Lucas Cranach I and Workshop (Kronach 1472-1553 Weimar). Saint Christopher with the Christ Child crossing a stream, oil on panel. 48.8 x 35 cm. Estimate  €100,000 - €150,000 ($128,105 - $192,157).  © Christie's Images Ltd 2008

Provenance : Pastor Adolf Glitza, Hamburg, 1893.
Frau Meyer-Glitza, Hamburg, 1932.
Anonymous sale; Graupe, Berlin, 10 December 1932, lot 96, where bought by the family of the present owner.

Literature : M.J. Friedländer and J. Rosenberg, Die Gemälde von Lucas Cranach, Berlin, 1932, p. 48, no. 96, illustrated.
M.J. Friedländer and J. Rosenberg, The Paintings of Lucas Cranach, Secaucus 1978, p. 91, no. 109, illustrated.


Notes : The present composition is, according to Mr Ludwig Meyer, started by Lucas Cranach I and finished by his workshop (written communication, 29 August 2008). He points out that Cranach I, most likely, began with the head and blue/white collar of Saint Christopher; and the figure of the Christ Child with his billowing cape. These are not only the most important parts of the composition but also the elements that an artist starts with in order to paint a figure. Meyer explains that 'the part of the shoulder is very well painted and shows great plasticity that only Cranach was able to do. The head of Saint Christopher has great power and the Child is good and quite humorous'. He adds that the artist probably also made a rendering of the rest of the figure in order to give the workshop assistant an impression of the whole composition.

Dr Dieter Koepplin agrees with Ludwig Meyer, insofar that the panel is a collaborative effort between the artist and his workshop (written communication, 20 August 2008), whereas Dr Werner Schade believes that the picture is in its entirety a product of the Cranach workshop (verbal communication, 25 August 2008).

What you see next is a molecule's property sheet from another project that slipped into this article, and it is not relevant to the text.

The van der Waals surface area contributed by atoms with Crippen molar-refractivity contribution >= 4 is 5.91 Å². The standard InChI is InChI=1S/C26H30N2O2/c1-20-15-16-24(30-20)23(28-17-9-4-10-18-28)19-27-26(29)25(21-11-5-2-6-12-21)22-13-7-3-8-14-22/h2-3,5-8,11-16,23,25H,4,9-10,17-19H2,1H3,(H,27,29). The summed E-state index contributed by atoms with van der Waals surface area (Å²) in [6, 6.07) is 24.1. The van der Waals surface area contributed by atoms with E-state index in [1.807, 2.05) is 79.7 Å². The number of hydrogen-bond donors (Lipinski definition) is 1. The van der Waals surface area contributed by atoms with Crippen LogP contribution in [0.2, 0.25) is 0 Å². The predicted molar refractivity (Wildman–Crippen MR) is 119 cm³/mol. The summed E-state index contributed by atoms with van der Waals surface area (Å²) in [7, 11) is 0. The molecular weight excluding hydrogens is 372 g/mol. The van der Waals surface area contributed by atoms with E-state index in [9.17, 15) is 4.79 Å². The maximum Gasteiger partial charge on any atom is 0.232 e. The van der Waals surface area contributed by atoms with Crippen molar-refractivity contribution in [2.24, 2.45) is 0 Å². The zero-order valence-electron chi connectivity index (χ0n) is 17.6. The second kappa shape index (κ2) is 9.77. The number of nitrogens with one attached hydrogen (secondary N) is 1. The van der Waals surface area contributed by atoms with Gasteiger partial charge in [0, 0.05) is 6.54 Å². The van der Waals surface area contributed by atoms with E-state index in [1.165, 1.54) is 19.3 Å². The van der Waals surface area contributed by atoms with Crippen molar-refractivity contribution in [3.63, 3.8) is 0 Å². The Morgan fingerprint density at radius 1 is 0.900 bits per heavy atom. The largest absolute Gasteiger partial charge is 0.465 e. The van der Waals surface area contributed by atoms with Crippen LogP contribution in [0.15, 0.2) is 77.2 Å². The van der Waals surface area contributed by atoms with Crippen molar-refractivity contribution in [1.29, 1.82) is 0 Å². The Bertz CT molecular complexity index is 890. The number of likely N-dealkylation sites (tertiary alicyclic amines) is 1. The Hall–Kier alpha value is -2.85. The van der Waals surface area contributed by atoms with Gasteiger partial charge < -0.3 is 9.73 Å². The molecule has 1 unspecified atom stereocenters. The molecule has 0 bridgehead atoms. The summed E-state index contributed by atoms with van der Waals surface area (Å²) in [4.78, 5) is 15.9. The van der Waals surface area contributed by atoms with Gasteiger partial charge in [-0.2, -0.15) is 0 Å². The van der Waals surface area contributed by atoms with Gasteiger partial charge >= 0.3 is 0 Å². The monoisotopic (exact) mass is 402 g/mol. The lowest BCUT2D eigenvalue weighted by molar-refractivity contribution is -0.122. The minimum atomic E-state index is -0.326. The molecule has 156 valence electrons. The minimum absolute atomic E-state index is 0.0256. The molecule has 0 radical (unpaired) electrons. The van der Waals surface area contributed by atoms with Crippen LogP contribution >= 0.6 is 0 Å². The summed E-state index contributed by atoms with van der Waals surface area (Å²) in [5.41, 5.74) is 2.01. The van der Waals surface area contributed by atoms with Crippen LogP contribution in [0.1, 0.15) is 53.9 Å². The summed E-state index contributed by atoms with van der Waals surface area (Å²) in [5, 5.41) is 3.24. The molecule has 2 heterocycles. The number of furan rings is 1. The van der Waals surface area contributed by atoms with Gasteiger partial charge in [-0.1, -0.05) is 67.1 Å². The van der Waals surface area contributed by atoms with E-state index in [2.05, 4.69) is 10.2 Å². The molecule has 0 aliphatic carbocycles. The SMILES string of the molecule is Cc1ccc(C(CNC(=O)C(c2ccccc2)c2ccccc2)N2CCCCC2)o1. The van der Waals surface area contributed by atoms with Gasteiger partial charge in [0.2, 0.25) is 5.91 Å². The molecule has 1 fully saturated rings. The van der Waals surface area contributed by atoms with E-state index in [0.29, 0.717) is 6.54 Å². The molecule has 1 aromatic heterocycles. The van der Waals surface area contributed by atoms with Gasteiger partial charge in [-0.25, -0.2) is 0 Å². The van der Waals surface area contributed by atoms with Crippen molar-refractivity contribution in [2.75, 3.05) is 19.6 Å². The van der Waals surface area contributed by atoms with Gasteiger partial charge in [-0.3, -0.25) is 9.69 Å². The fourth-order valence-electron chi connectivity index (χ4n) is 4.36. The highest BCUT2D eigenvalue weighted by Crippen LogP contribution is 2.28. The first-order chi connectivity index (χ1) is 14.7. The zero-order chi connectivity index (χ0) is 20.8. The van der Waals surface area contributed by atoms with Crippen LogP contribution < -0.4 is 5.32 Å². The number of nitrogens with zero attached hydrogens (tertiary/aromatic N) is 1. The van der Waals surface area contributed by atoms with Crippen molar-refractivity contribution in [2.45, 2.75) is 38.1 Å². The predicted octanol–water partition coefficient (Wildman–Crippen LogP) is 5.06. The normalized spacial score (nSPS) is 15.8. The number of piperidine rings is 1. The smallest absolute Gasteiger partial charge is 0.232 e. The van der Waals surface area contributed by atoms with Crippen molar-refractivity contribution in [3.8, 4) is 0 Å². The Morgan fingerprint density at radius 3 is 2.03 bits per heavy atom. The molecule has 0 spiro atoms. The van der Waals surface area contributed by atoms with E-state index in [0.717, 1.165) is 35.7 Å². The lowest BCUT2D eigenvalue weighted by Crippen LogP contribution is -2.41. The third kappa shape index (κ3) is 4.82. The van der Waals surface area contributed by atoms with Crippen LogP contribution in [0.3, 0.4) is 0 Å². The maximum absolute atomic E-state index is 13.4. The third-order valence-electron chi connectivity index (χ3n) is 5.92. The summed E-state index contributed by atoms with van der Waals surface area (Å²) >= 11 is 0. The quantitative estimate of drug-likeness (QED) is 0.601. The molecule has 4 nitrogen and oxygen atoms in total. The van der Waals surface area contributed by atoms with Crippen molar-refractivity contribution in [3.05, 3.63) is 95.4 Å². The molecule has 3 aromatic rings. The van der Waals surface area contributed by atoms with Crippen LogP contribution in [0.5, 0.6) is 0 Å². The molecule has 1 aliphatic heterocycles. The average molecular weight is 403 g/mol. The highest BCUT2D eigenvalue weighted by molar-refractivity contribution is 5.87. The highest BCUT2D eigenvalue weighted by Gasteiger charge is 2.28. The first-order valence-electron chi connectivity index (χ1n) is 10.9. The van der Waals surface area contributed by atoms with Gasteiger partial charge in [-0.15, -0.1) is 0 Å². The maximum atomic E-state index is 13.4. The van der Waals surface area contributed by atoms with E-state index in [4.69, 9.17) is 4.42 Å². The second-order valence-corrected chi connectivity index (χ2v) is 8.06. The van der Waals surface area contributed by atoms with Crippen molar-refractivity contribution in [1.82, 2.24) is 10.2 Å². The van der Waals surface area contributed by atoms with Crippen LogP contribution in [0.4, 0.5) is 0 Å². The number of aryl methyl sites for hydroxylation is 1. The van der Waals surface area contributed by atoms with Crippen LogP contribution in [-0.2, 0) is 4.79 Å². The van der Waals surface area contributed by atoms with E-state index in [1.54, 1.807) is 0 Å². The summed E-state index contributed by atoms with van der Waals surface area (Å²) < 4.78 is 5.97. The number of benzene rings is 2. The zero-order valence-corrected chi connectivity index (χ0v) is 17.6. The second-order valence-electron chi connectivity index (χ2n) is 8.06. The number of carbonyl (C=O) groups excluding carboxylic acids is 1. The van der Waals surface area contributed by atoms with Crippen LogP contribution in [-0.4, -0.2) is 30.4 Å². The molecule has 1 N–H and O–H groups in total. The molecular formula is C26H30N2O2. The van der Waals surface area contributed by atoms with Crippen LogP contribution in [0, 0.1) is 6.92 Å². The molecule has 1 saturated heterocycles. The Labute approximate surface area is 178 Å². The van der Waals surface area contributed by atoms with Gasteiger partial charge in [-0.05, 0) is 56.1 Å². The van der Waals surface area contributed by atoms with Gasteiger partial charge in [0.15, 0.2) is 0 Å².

Lucas Cranach the Elder was born in Kronach, near Bamberg, the son of a successful artist by whom he was presumably trained. Cranach only emerged as a fully fledged artist in Vienna from 1501, when he was already in his early thirties. In 1505, Cranach became court painter in Wittenberg to the Elector of Saxony, in the service of whose family he remained for the rest of his life.

Friedländer and Rosenberg date the present Saint Christopher to 1518-20, when he was an accomplished and famous master. Around the same time he painted at least two other compositions with the same subject (see op. cit, 1978, pp. 91-2, nos. 109-11).

Saint Christopher was enormously popular all over Northern Europe from the 14th century onwards. Images were widely spread, because just a glance would prevent the unlooker from sudden death on the same day. In the Golden Legend he is described as a giant who sought to serve the most powerful person in the land. When he found out that his first master, a king, feared Satan, he left him to offer his services to the Devil. He soon found out that Satan trembled before a crucifix, so he sought to serve Christ. A hermit told him that it would most please the Lord if he devoted himself to carrying the weak and poor across a dangerous river. One day he unwittingly carried the Christ Child across, thereby achieving his desire to serve the greatest king in the world. The sea monster and female figure in the present composition are unusal details which occasionally appear in other compositions such as a print by Israhel van Meckenem of circa 1495. They probably symbolize danger and temptation (respectively) in the wider world.

Christie's. Old Master Pictures. 10 November 2008.  Amsterdam.